Environment, economy, and equity – the three words that have long served as the basic tenets of sustainable development in the U.S. Without question, attention to three core elements is due, in no small measure, to the seminal report of the World Commission Environment and Development (commonly referred to as the Brundtland Commission report) titled, Our Common Future. Released in 1987, the document deﬁnes sustainable development as “development that meets the needs of the present without compromising the ability of future generations to meet their own needs.” The report outlined the three vital components of sustainability: (1) environment: the conservation and enhancement of the environmental and natural resources base; (2) economy: the development economies that focus on long-term economic stability and the wise use of resources; and (3) social equity: addressing the basic quality of life needs of all people (i.e., health, education, participation, equity) while remaining accountable to the critical needs of future generations (World Commission on Environment and Development, 1987). In the context of agriculture, the quest to introduce and implement sustainable
development strategies was intended to counter the expanded presence of large, industrial agricultural enterprises – ﬁrms whose activities were deemed to be harmful to human health and the environment. Horrigan et al (2002:446-48), for example, outlined a host of problems resulting from the practices of large-scale agricultural ﬁrms, including: (1) damage to the environment as a result of widespread use of fertilizers and pesticides; (2) soil/land degradation; (3) depletion of water resources due to reliance on irrigation; and (4) use of nonrenewable fossil fuels to support the food production system. The sustainable development eﬀort began to take hold with the introduction of the Low-Input Sustainable Agriculture program in the 1985 Farm Bill, a program that became the Sustainable Agriculture Research and Education (SARE) program in the next (1990) Farm Bill (Berardi et al. 2011; Jordan and Constance 2008). As captured in the language of the 1990 bill, sustainable agriculture was conceived as an integrated plant and animal production system that would satisfy food and ﬁber needs while improving environmental quality, ensuring the eﬃcient use of natural resources, and maintaining the economic viability of farmers and communities (Berardi et al. 2011; Chibulka 2009). In essence, SARE was designed to align with the three legs of sustainability referenced in the 1987 Brundtland Commission report – economic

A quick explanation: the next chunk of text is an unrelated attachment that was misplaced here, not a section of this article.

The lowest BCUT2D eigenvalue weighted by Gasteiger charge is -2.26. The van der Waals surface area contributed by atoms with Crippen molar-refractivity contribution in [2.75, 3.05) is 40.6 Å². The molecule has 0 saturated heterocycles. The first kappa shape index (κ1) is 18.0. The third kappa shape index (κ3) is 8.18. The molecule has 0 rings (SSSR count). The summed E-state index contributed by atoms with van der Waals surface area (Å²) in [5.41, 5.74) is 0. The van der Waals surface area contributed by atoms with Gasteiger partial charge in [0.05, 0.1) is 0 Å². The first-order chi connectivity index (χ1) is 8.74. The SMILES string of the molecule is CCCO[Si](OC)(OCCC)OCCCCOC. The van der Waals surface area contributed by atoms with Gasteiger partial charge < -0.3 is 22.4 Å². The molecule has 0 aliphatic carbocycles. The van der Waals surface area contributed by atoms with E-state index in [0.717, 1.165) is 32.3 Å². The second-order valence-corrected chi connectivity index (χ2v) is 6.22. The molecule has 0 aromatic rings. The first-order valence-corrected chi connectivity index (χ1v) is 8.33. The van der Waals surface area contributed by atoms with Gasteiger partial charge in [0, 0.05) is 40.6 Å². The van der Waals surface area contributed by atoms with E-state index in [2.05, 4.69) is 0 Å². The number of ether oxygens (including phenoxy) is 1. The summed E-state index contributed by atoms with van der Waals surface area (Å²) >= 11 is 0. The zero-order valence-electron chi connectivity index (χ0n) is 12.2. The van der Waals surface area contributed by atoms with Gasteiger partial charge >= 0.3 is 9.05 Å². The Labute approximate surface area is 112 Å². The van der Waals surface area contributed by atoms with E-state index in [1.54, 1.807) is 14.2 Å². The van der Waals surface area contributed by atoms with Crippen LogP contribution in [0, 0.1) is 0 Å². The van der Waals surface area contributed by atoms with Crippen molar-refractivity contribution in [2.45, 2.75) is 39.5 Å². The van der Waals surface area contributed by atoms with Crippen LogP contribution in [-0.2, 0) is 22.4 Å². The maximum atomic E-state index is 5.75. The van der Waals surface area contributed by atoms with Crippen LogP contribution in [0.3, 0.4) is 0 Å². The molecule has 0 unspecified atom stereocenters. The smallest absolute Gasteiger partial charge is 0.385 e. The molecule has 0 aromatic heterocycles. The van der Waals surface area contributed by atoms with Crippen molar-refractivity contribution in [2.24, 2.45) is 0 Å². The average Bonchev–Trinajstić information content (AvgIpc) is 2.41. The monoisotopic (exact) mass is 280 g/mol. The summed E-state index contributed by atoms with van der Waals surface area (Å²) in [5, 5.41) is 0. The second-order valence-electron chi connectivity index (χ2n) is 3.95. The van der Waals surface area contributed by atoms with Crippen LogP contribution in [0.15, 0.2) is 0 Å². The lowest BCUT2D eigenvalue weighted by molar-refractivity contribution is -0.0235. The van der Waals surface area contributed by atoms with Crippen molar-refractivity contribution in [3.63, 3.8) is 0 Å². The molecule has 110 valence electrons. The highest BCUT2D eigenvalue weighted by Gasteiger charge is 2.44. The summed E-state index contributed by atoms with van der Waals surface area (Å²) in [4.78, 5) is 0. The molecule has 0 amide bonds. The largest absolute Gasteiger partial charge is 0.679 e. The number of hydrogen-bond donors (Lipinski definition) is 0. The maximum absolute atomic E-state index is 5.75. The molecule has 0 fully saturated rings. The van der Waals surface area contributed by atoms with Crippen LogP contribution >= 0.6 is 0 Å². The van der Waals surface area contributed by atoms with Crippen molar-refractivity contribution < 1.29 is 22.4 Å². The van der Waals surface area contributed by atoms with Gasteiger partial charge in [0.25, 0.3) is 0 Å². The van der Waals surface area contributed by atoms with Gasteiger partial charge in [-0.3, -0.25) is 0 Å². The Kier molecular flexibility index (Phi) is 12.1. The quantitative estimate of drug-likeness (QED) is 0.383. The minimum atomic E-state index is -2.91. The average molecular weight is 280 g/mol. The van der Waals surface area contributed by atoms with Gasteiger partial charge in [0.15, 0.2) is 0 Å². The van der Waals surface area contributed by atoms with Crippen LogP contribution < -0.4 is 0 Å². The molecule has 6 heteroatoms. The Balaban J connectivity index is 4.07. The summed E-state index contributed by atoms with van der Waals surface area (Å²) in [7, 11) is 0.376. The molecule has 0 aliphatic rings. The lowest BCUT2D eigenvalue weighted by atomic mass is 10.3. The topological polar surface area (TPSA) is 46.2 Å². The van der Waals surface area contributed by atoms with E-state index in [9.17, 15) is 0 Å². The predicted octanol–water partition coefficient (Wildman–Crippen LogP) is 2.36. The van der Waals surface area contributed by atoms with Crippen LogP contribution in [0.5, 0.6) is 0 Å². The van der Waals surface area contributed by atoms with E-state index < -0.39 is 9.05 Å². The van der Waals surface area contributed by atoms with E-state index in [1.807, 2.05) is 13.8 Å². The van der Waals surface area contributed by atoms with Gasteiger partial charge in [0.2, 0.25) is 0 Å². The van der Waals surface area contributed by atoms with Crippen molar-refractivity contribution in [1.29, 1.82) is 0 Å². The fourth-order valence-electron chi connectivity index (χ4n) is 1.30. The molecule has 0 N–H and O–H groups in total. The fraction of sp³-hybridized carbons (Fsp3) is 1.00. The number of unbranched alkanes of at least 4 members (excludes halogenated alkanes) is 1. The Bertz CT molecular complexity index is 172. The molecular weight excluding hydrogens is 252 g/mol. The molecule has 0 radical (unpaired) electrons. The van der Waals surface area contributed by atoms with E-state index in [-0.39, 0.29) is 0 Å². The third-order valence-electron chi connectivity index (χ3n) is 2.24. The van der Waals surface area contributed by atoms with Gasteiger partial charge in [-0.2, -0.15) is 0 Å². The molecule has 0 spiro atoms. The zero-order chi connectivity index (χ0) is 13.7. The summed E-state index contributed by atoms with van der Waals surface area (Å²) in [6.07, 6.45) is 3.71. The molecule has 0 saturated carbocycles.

proﬁtability, environmental stewardship, and improved quality of life (Tanaka and Bhavsar 2008). Are there visible practices that have emerged as a result of the expanded interest and
commitment to sustainable development? The simple answer is yes, and they include such on-farm strategies as crop rotation, no-till/low-till farming, soil management, nutrient management, rotational grazing and integrated pest management (Horrigan et al. 2002). For those with a concern with activities beyond the farm gate, some of the important eﬀorts have included those designed to link producers and consumers through farmers’ markets, reduce the presence of food deserts through the launching of urban gardens or community supported agriculture programs, engage a broad array of people and groups on local food policy councils, create local and regional food systems and promote honest dialogue on food system challenges and conﬂicts with the use of deliberative or study circle strategies (Gillespie 2010:10). These latter strategies embody what Lyson (2004) has coined as “civic agriculture” – agriculture that is embedded in the community and as such, helps build and maintain trust between producers and consumers (Carolan 2006). Despite eﬀorts to invest in the tripartite components of sustainability, Tanaka and
Bhavsar (2008) found that the “quality of life dimension” of sustainability was given limited attention by researchers and practitioners engaged in SARE funded projects. For instance, they discovered that only 11 of the 174 projects (or six percent) funded by the Southern SARE over a span of 15 years were directly focused on community quality of life. It is this unbalanced project funding portfolio that prompted the Southern SARE program to forge a new collaboration in 2002, one that would link its sustainable agriculture development work with the community and economic development work of the Southern Rural Development Center. Since both regional entities operated in the same geographic area of the South, it appeared sensible to work in tandem to strengthen the community quality life portfolio of the SARE program.